By Arthur H. Gunther III
With the beginning of World War I just a bit more than 100 years ago, with the lessons of that first of two cataclysmic 20th century death-rendering events as unlearned as they are in all conflicts, there are words that still draw emotion, words from the once living, words inscribed by 20-somethings, many of whom did not survive to build their lives.
In Naours, France, near the Somme battlefields where more than a million men were killed or wounded, and where all were somehow afflicted forever, there are some 2,000, century-old inscriptions recently discovered, or perhaps found anew by others, as is the way with history.
At Naours, there is a two-mile-long complex of tunnels 100 feet or so deep with side chambers dug over the centuries, used in the Middle Ages for shelter during invasions in northern France. The caves became a tourist attraction, and during the Great War, they were visited by soldiers, who left graffiti.
Gilles Prilaux, an archaeologist for France’s national archaeology institute, began a three-year study of the tunnels last July and found the World War I markings by British, Canadian, Australian and U.S. troops. A recent Associated Press story by Greg Keller also reported that “Photographer Jeff Gusky has tallied 1,821 individual names,” names of people who “wanted to be remembered.”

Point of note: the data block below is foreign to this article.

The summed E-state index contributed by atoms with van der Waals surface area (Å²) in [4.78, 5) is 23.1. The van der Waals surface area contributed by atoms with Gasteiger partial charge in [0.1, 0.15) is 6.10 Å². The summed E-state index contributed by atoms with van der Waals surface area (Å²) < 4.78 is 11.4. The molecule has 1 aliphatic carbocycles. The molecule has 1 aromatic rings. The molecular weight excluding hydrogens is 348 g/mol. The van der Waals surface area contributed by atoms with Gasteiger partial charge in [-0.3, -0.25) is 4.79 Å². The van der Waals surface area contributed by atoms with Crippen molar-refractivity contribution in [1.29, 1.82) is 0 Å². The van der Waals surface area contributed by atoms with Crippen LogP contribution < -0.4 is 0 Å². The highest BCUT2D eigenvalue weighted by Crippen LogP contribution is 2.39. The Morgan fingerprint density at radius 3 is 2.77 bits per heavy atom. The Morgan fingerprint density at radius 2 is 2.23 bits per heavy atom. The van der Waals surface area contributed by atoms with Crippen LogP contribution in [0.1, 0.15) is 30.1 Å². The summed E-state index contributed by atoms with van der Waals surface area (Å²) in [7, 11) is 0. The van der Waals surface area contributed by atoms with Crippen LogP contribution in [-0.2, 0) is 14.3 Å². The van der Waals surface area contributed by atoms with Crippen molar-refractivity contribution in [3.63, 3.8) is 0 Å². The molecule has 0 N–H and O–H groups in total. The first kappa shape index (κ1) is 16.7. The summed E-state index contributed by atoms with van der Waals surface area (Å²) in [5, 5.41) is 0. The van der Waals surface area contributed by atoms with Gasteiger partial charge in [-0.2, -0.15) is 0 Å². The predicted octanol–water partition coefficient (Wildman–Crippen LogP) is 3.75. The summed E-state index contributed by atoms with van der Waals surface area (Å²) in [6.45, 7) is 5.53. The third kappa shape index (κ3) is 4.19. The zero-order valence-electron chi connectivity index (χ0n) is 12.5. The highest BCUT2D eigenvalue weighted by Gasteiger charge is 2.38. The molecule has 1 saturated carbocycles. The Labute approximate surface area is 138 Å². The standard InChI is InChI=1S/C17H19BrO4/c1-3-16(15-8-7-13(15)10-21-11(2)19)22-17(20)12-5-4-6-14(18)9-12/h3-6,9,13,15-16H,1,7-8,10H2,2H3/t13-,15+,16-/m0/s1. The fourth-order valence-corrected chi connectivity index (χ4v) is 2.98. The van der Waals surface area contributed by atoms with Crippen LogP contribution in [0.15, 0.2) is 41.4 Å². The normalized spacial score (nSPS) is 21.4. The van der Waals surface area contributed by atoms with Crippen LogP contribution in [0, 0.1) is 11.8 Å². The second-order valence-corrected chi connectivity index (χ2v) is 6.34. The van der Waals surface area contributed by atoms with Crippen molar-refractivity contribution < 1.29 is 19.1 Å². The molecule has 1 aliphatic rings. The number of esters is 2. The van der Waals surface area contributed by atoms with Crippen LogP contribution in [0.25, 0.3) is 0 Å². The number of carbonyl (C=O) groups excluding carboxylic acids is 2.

Well, yes. These are soldiers who knew they might die the next day. Here was a chance to leave an epitaph, a diary entry, a comment on it all. “It shows how soldiers form a sense of place and an understanding of their role in a harsh and hostile environment,” AP quoted historian Ross Wilson of Chichester University in Britain.
One inscription reads: “HJ Leach. Merely a private. 13/7/16. SA Australia.” He was a 25-year-old from Adelaide who was killed in action less than a month later during the Battle of Pozieres. The AP story noted that his father would add his own inscription to a stone on Pvt. Leach’s grave in the Australian cemetery in nearby Flers: “Duty Nobly Done.”
How many more words might have been written and spoken in full lifetimes by the soon-to-be lost souls who visited the Naours caves in respite from the trenches? And what of the many who perished on other battlefields, in other wars, then and now? Do we hear them speak? Do we listen?
The writer is a retired newspaperman who can be reached at email@example.com